By J.B. Ruhl
In my last post I outlined the characteristics of some cumulative effects problems that make them particularly difficult to predict and manage--i.e., wicked problems. These are: (1) massive agent numbers; (2) nonlinear aggregation thresholds; (3) agent resistance to change ("roots"); and (4) interaction with other systems ("tentacles"). In this series of posts I explore reasons why managing such problems through either heavy reliance on property rights and markets or heavy reliance on command-and-control regulation driven by cost-benefit analysis is problematic in the long run.
Before diving into an analysis of those two management options, it is useful to think about what is going on inside wicked problems. Although I have used human impact on ecological systems as my theme so far, the wicked problem characteristics discussed in the last post and the model I'll develop here strike me as describing a host of human-system phenomena, such as human migration (as suggested to me by my colleague Leslie Wexler), terrorism, globalization of economies, poverty, distribution of health care, and so on.
So take Ecosystem as an example. Ecosystem is a conglomerate of biological and physical processes interacting to produce what we identify as a discrete unit of nature--e.g., the Everglades, a rainforest, a watershed. The processes within Ecosystem, however, are operating on many different temporal and geographic scales. Annual grasses and redwoods have different time scales. Top level predators and ants have different geographic scales. Ecosystem is defined by the interaction of these fast-slow and large-small processes--how they fit together, how changes in one affect others, how they respond to stress (for a nice description of the fast-slow/large-small processes model see Panarchy by Lance Gunderson & C.S. Holling). Ecosystem exists in an environment of (for our purposes) exogenous forces that make up a disturbance regime--floods, fires, droughts, etc--to which different processes in Ecosystem are adapted. A drought might knock back annual grasses for a while, but with the first good rain they bounce back. A major fire might clear out understory of the forest, but also trigger the release of seeds from large tree species.
This all works fine--meaning Ecosystem trucks along in a state of ordered disequilibrium--so long as the disturbance regime itself remains within a relatively stable range of behavior. But what happens when it doesn't? For example, what if humans move into Ecosystem and start suppressing fire, withdrawing groundwater, and introducing species, with gradually more humans adding to these and other actions? Or what happens if the earth's tilt changes, as it has in the past, and climate change gradually sets in?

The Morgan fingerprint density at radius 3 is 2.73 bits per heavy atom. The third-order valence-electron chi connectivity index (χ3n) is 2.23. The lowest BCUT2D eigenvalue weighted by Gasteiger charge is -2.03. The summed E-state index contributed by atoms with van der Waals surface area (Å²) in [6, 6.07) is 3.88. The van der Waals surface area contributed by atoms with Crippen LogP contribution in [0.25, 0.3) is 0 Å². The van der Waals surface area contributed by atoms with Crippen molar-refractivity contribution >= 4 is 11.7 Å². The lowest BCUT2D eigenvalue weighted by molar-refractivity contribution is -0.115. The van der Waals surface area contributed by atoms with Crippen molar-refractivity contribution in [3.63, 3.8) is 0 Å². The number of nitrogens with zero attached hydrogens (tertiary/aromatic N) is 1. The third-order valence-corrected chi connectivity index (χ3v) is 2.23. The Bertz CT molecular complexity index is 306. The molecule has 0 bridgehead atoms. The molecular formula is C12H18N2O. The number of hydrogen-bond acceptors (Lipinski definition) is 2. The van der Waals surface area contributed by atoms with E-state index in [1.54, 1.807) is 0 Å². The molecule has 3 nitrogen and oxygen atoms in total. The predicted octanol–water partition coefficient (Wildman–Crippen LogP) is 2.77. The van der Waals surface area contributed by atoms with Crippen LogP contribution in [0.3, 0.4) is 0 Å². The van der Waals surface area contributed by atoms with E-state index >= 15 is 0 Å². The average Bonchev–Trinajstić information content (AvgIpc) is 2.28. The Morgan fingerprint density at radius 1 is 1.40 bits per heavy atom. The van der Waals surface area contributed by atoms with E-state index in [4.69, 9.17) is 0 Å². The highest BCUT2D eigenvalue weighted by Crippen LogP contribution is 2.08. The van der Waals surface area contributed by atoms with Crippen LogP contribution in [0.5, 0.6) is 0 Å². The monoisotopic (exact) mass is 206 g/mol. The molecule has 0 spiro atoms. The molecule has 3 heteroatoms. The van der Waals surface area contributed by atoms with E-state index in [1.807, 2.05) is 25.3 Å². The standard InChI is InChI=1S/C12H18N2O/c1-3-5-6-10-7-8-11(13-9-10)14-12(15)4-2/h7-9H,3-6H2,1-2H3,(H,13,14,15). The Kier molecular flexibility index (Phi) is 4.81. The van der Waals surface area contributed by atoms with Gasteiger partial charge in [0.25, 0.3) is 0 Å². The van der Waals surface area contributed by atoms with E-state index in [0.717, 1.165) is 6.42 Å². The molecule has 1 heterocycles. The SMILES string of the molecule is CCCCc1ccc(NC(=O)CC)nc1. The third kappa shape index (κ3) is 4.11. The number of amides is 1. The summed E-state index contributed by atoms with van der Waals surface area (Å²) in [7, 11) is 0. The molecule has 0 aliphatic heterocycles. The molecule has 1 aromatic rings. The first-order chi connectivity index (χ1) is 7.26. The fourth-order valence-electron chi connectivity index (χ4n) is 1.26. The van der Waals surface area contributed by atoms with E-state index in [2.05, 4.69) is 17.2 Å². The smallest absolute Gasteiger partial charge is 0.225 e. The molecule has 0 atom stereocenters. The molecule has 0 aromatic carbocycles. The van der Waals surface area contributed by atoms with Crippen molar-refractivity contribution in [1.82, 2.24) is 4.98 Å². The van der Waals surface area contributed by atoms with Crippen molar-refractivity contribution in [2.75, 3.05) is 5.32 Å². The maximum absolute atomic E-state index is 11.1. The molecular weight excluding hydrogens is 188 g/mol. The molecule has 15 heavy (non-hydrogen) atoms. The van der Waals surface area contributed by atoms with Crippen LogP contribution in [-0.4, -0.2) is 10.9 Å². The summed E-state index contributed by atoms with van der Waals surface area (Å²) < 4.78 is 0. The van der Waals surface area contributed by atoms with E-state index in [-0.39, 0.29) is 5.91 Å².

These new disturbance forces inevitably put stress on the resilience Ecosystem's complex web of processes has built up to the perturbations to which it was adapted. If we were to observe the effects on Ecosystem of this additional (and qualitatively different) source of stress, we'd likely first see changes in fast-small processes with little or no apparent effect on the slow-large processes. But there is an effect on the slow-large processes, it's just that it builds up over time, and the accumulation of effects in fast-small processes contributes to the cumulative effect. By the time effects on slow-large processes can be observed, however, it's possible that a nonlinear threshold has been passed--the invasive species has its foothold, the lack of water begins to take its toll on large woody vegetation, soil begins eroding rapidly, top predators die out, etc.
The problem with nonlinear thresholds--what makes them wicked--is that once you cross one, it is not that easy to turn around and rewind the system to get back to the other side. In fact, it's usually impossible in any time frame that we care about. Once the invasive species is "in," it's a heck of a time to get it "out," and once the mature forest tree species die or are removed, it takes a long time for them to come back, which may never happen if all the soils erode in the meantime (take a look a Madagascar for an example). Indeed, push hard enough on enough nonlinear thresholds and what we thought of as Ecosystem is henceforth for all practical purposes an entirely new ecological process assembly--it's Ecosystem II.
To be sure, in some cases the "no going back" effect is a good thing from an anthropocentric perspective--the new system may be normatively better. Certianly plenty of technological changes have pushed human societies and economies "forward" through previously inpenetrable barriers, on balance for the good. But it's often more of a mixed bag, sometimes decidedly negative, and we can't pick and choose when the thresholds appear and what the other side looks like.
So, in addition to the four characteristics of wicked problems model covered in the previous post, add irreversibility to the list. Next I will explore how successful the two management extremes--unrestrained markets versus cost-benefit regulation--are likely to be to defy this inherent challenge.